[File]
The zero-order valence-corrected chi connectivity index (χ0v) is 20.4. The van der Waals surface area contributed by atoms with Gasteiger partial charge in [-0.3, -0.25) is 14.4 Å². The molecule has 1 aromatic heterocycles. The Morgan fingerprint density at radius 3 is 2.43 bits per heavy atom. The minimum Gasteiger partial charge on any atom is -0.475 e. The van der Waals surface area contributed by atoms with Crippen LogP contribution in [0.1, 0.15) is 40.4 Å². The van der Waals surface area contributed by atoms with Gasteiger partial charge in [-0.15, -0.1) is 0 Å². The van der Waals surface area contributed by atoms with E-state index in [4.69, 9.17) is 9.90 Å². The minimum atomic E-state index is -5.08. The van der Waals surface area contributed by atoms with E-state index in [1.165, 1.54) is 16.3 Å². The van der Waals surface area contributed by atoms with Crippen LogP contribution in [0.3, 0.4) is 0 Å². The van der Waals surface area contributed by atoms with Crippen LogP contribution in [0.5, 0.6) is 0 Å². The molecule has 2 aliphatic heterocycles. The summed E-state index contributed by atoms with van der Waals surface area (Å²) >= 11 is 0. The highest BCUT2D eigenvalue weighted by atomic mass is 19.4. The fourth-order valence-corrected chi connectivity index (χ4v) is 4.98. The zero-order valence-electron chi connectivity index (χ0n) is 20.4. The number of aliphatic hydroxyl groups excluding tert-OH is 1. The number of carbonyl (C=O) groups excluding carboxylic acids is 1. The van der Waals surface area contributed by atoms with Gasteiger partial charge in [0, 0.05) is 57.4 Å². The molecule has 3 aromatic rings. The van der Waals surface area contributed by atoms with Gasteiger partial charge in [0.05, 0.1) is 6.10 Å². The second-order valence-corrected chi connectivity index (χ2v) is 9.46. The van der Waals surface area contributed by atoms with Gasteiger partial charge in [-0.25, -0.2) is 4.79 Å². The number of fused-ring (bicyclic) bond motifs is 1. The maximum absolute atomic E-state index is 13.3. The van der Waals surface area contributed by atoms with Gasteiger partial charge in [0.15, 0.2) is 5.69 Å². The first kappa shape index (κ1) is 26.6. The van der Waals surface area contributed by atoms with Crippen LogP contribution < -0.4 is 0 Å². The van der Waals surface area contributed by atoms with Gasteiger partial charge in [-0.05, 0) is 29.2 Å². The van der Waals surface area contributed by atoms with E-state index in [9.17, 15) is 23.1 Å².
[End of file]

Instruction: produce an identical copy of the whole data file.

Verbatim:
The zero-order valence-corrected chi connectivity index (χ0v) is 20.4. The van der Waals surface area contributed by atoms with Gasteiger partial charge in [-0.3, -0.25) is 14.4 Å². The molecule has 1 aromatic heterocycles. The Morgan fingerprint density at radius 3 is 2.43 bits per heavy atom. The minimum Gasteiger partial charge on any atom is -0.475 e. The van der Waals surface area contributed by atoms with Crippen LogP contribution in [0.1, 0.15) is 40.4 Å². The van der Waals surface area contributed by atoms with Gasteiger partial charge in [-0.15, -0.1) is 0 Å². The van der Waals surface area contributed by atoms with E-state index in [4.69, 9.17) is 9.90 Å². The minimum atomic E-state index is -5.08. The van der Waals surface area contributed by atoms with E-state index in [1.165, 1.54) is 16.3 Å². The van der Waals surface area contributed by atoms with Crippen LogP contribution in [0.3, 0.4) is 0 Å². The van der Waals surface area contributed by atoms with Crippen LogP contribution in [0.5, 0.6) is 0 Å². The molecule has 2 aliphatic heterocycles. The summed E-state index contributed by atoms with van der Waals surface area (Å²) >= 11 is 0. The highest BCUT2D eigenvalue weighted by atomic mass is 19.4. The fourth-order valence-corrected chi connectivity index (χ4v) is 4.98. The zero-order valence-electron chi connectivity index (χ0n) is 20.4. The number of aliphatic hydroxyl groups excluding tert-OH is 1. The number of carbonyl (C=O) groups excluding carboxylic acids is 1. The van der Waals surface area contributed by atoms with Gasteiger partial charge in [0, 0.05) is 57.4 Å². The molecule has 3 aromatic rings. The van der Waals surface area contributed by atoms with Gasteiger partial charge in [0.05, 0.1) is 6.10 Å². The second-order valence-corrected chi connectivity index (χ2v) is 9.46. The van der Waals surface area contributed by atoms with Gasteiger partial charge in [-0.25, -0.2) is 4.79 Å². The number of fused-ring (bicyclic) bond motifs is 1. The maximum absolute atomic E-state index is 13.3. The van der Waals surface area contributed by atoms with Gasteiger partial charge in [0.15, 0.2) is 5.69 Å². The first kappa shape index (κ1) is 26.6. The van der Waals surface area contributed by atoms with Crippen LogP contribution < -0.4 is 0 Å². The van der Waals surface area contributed by atoms with Gasteiger partial charge in [-0.05, 0) is 29.2 Å². The van der Waals surface area contributed by atoms with E-state index in [9.17, 15) is 23.1 Å².